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Sunday, Sep 22, 2002

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Exercising option and selling

I SAW your writeup 'In-the-money options', Sunday, the 15th September. You say that a 3000 expiry option which is deep in the money at 3450 should be held on for further rise or fall which may not be true. Options per se is not an instrument used for purchasing physical shares in future but is an alternative instrument to gain the stock returns for the period held instead of investing the whole price of the stock.

The word options itself means an alternate arrangement. Now, exercising an option means reversing the trade of an option, like if you hold a call when you exercise it you need not have to wait for a buyer since you already bought it from someone and he is obliged to pay you the difference between today's price and ex. price if it is in the money. So the question of liquidity never arises as you wrote later on. That is, you do not have to find a third person to buy your option when you sell since somebody who you bought from is obligated to fulfil his side of the contract when you exercise. Exercise does not mean taking physical possession of the shares rather it is a reversal of trade with the person on the other side of the market. So exercising when you are deep in the money is usually wiser since taking possession of physical stocks is not the reason why majority play in the options market, it is only to achieve stock returns with lower investments hence the name option or a second choice other than playing in the stock market where you have to pay the whole price of the stock or margin and later margin payments if it is called. - Mathew Cherian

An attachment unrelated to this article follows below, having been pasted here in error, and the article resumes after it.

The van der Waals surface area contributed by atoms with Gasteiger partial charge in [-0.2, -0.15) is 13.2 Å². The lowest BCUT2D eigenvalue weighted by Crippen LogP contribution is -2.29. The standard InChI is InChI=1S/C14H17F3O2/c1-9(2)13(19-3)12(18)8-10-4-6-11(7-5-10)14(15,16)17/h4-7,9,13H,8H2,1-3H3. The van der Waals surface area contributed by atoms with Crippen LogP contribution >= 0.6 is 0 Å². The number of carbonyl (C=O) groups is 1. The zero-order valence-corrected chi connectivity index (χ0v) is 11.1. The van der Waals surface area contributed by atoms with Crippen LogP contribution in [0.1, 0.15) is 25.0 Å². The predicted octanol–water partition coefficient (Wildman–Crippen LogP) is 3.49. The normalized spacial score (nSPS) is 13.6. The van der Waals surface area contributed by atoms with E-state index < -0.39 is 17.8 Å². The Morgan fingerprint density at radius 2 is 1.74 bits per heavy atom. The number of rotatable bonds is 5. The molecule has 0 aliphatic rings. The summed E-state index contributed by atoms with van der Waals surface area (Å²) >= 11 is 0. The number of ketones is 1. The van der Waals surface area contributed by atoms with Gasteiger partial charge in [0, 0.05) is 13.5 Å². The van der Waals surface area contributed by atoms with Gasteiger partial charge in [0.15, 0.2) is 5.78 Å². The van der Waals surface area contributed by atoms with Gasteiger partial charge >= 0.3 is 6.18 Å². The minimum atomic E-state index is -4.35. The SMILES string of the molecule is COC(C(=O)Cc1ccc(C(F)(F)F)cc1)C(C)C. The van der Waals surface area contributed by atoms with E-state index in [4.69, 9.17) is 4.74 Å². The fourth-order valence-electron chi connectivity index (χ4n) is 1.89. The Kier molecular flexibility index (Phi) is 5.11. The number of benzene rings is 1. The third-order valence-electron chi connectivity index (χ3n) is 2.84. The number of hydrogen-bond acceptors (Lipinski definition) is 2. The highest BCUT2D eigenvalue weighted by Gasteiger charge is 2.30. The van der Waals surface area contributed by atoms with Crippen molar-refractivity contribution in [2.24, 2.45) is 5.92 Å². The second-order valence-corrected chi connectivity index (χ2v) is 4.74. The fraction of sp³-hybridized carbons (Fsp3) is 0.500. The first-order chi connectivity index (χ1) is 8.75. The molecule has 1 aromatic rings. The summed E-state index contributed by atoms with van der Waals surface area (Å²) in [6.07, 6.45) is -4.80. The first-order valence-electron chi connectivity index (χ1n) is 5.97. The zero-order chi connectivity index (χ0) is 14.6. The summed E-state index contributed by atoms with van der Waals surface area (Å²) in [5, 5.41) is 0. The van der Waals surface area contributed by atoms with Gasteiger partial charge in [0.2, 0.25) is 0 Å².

I do not agree with the comments of Mr Mathew Cherian. It looks like he has not understood the difference between exercising an option and selling to close in the market. The reply to his points are as under:

When you exercise an option, there is a separate facility available in the NEAT F&O screen which has to be used. When an option is exercised, the difference between the closing price on the date of exercise and the strike price will be paid to the option buyer. The exchange may randomly allocate the reversed position on any of the option writers. When you exercise, you will get only the intrinsic value.

Options are cash settled in the Indian market while they are settled through delivery of the underlying in US markets. When you sell to close, you are selling the option with the same strike price and same maturity period in the market (and not through the exercise facility). Since option prices normally have both intrinsic and time value, you will be able to get a higher realisation when you sell. The question of liquidity comes in when you want to sell to close. Of course it is not applicable when you exercise an option as the liquidity in the cash market will decide the price at which it will be closed out.

If you want to sell to close and the series is not liquid enough, an alternative is to sell in the futures market to lock in at current levels. - A Special Correspondent

If you have any queries relating to the futures/options markets and strategies that can be used in these markets, please mail them to Futures & Options, Kasturi & sons, 859-860, Anna Salai, Chennai 600 002 or email them to with a mention of futures/options in the subject line of the mail.

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